Herbal Help to Quit Smoking

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If you’ve ever tried to stop smoking, you know that it is an extremely difficult process. It’s said that it’s as hard to quit smoking as it is to stop using heroin. While going cold turkey may be accomplished, many people respond better and have a better “quit rate” with help.

There are several aspects to the process of smoking cessation that can be helped by herbal remedies. Anxiety, depression, irritability and insomnia are all problems that smokers face when they choose to quit. 

Black Cohosh: While this herb may help with the irritability factor, it is very high in a plant form of estrogen. Men should use this herb with caution, if at all. Boys should *never* use it, and anyone at risk for hormone related cancer should avoid it.

Catnip: This is a much better choice for irritability. It is a mild relaxant and it’s considered a nervine. That means it can help nervous problems, which is important when quitting. It is considered safe for children over the age of six, so if you are a teenager who wants to quit, this may help.

Corn Silk: Smoking corn silk has been praised as a means of getting off tobacco, but smoking anything can cause problems with the lungs. I’m also told that it tastes perfectly foul. It certainly smells bad enough.

Damiana: This herb is more often used by women for increased desire, but it can also help relax. It may also help with depression, and is considered generally safe for healthy individuals. Diabetics should use damiana with caution as it can affect sugar levels.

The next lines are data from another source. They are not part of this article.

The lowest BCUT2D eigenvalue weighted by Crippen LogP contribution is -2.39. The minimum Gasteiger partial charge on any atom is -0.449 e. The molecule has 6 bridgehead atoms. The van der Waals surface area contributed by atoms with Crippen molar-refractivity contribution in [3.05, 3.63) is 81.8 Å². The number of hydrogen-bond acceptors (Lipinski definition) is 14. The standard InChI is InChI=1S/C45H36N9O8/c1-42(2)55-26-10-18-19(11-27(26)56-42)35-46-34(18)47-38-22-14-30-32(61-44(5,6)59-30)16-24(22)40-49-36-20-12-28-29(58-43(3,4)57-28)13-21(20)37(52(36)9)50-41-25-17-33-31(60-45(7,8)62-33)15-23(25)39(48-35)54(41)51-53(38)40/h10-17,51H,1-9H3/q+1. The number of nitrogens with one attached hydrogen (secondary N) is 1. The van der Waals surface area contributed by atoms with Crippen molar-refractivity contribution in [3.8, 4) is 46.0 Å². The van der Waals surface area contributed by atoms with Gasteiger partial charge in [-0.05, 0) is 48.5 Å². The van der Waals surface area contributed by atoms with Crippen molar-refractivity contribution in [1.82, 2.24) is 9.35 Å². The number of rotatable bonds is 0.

Lobelia: About the only safe use of lobelia for most people is as ground cover. It is a violent purgative, meaning extreme nausea, violent vomiting and diarrhea. While it’s doing that, it shuts down the central nervous system, meaning you could pass out. That’s a recipe for disaster.

Peppermint: It’s not just your mind that will have trouble when you quit smoking. Your body will have to go through a lot of changes, and some of them are hard to deal with. Peppermint can help with these changes, as well as improving your mood and mental alertness.

St. John’s Wort: Mild to moderate depression may be helped by this herb, though it is a good idea to see your doctor if you develop serious depression. People who wish to quit smoking often find themselves depressed, and this may help. It has several drug interactions, including those for some heart problems. It can also cause photosensitivity.

Valerian: Many people find valerian useful in helping them beat insomnia. It does take time for it to start working. You have to take it consistently for a few weeks before you notice the difference. It also smells extremely bad.


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